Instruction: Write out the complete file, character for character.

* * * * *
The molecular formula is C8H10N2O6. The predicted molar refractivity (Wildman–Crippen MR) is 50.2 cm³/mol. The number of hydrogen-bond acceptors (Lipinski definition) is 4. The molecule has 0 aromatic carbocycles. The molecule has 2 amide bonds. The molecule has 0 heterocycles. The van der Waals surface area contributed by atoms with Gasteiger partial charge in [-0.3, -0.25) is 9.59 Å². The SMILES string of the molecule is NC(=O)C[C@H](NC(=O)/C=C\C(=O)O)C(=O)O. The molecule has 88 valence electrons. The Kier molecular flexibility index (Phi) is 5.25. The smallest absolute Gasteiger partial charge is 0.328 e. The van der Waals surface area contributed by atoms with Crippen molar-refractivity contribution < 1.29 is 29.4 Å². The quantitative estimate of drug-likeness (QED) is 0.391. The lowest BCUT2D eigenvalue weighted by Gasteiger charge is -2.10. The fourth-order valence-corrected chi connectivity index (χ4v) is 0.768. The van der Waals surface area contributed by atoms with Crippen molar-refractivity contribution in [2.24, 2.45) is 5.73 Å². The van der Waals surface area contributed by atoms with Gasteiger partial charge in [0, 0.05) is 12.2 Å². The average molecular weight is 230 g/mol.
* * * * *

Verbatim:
The molecular formula is C8H10N2O6. The predicted molar refractivity (Wildman–Crippen MR) is 50.2 cm³/mol. The number of hydrogen-bond acceptors (Lipinski definition) is 4. The molecule has 0 aromatic carbocycles. The molecule has 2 amide bonds. The molecule has 0 heterocycles. The van der Waals surface area contributed by atoms with Gasteiger partial charge in [-0.3, -0.25) is 9.59 Å². The SMILES string of the molecule is NC(=O)C[C@H](NC(=O)/C=C\C(=O)O)C(=O)O. The molecule has 88 valence electrons. The Kier molecular flexibility index (Phi) is 5.25. The smallest absolute Gasteiger partial charge is 0.328 e. The van der Waals surface area contributed by atoms with Crippen molar-refractivity contribution < 1.29 is 29.4 Å². The quantitative estimate of drug-likeness (QED) is 0.391. The lowest BCUT2D eigenvalue weighted by Gasteiger charge is -2.10. The fourth-order valence-corrected chi connectivity index (χ4v) is 0.768. The van der Waals surface area contributed by atoms with Crippen molar-refractivity contribution in [2.24, 2.45) is 5.73 Å². The van der Waals surface area contributed by atoms with Gasteiger partial charge in [0, 0.05) is 12.2 Å². The average molecular weight is 230 g/mol.